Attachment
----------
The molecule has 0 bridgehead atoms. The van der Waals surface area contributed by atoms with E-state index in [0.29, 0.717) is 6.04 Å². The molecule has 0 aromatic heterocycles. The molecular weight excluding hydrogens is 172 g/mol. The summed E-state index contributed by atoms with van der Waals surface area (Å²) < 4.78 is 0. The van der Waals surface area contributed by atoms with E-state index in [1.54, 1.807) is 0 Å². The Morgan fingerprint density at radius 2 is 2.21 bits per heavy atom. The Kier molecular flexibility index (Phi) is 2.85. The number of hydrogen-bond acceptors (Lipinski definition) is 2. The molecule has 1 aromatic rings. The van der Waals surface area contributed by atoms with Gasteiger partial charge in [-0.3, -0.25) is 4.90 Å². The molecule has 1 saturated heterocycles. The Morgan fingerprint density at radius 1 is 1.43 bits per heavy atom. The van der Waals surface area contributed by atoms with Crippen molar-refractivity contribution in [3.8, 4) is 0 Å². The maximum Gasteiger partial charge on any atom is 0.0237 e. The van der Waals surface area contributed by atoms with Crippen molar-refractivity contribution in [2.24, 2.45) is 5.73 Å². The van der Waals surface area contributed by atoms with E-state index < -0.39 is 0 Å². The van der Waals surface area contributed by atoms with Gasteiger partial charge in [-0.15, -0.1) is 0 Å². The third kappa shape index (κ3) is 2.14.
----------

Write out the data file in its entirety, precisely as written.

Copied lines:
The molecule has 0 bridgehead atoms. The van der Waals surface area contributed by atoms with E-state index in [0.29, 0.717) is 6.04 Å². The molecule has 0 aromatic heterocycles. The molecular weight excluding hydrogens is 172 g/mol. The summed E-state index contributed by atoms with van der Waals surface area (Å²) < 4.78 is 0. The van der Waals surface area contributed by atoms with E-state index in [1.54, 1.807) is 0 Å². The Morgan fingerprint density at radius 2 is 2.21 bits per heavy atom. The Kier molecular flexibility index (Phi) is 2.85. The number of hydrogen-bond acceptors (Lipinski definition) is 2. The molecule has 1 aromatic rings. The van der Waals surface area contributed by atoms with Gasteiger partial charge in [-0.3, -0.25) is 4.90 Å². The molecule has 1 saturated heterocycles. The Morgan fingerprint density at radius 1 is 1.43 bits per heavy atom. The van der Waals surface area contributed by atoms with Crippen molar-refractivity contribution in [3.8, 4) is 0 Å². The maximum Gasteiger partial charge on any atom is 0.0237 e. The van der Waals surface area contributed by atoms with Crippen molar-refractivity contribution in [2.24, 2.45) is 5.73 Å². The van der Waals surface area contributed by atoms with E-state index < -0.39 is 0 Å². The van der Waals surface area contributed by atoms with Gasteiger partial charge in [-0.15, -0.1) is 0 Å². The third kappa shape index (κ3) is 2.14.